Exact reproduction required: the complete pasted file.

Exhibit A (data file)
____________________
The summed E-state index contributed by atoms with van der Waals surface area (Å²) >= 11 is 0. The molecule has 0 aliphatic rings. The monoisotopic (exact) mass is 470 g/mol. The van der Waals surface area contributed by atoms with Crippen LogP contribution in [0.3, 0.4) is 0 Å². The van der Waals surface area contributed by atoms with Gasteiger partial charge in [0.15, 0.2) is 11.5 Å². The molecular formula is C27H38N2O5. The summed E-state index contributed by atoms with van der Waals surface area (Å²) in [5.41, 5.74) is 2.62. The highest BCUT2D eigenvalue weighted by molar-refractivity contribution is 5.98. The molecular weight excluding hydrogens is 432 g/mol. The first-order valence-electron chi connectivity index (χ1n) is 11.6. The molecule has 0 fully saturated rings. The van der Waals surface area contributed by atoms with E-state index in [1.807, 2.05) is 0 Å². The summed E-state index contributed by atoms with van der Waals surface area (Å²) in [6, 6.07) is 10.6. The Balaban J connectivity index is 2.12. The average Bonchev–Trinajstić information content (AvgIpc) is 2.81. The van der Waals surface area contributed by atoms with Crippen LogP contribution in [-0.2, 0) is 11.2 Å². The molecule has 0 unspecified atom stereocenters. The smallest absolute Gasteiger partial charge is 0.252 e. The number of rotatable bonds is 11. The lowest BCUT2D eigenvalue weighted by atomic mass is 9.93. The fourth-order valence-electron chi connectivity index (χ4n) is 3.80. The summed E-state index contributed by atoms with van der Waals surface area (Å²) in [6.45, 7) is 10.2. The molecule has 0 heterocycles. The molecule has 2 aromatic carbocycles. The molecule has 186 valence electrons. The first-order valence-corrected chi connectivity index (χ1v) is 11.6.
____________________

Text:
The summed E-state index contributed by atoms with van der Waals surface area (Å²) >= 11 is 0. The molecule has 0 aliphatic rings. The monoisotopic (exact) mass is 470 g/mol. The van der Waals surface area contributed by atoms with Crippen LogP contribution in [0.3, 0.4) is 0 Å². The van der Waals surface area contributed by atoms with Gasteiger partial charge in [0.15, 0.2) is 11.5 Å². The molecular formula is C27H38N2O5. The summed E-state index contributed by atoms with van der Waals surface area (Å²) in [5.41, 5.74) is 2.62. The highest BCUT2D eigenvalue weighted by molar-refractivity contribution is 5.98. The molecular weight excluding hydrogens is 432 g/mol. The first-order valence-electron chi connectivity index (χ1n) is 11.6. The molecule has 0 fully saturated rings. The van der Waals surface area contributed by atoms with E-state index in [1.807, 2.05) is 0 Å². The summed E-state index contributed by atoms with van der Waals surface area (Å²) in [6, 6.07) is 10.6. The Balaban J connectivity index is 2.12. The average Bonchev–Trinajstić information content (AvgIpc) is 2.81. The van der Waals surface area contributed by atoms with Crippen LogP contribution in [-0.2, 0) is 11.2 Å². The molecule has 0 unspecified atom stereocenters. The smallest absolute Gasteiger partial charge is 0.252 e. The number of rotatable bonds is 11. The lowest BCUT2D eigenvalue weighted by atomic mass is 9.93. The fourth-order valence-electron chi connectivity index (χ4n) is 3.80. The summed E-state index contributed by atoms with van der Waals surface area (Å²) in [6.45, 7) is 10.2. The molecule has 0 heterocycles. The molecule has 2 aromatic carbocycles. The molecule has 186 valence electrons. The first-order valence-corrected chi connectivity index (χ1v) is 11.6.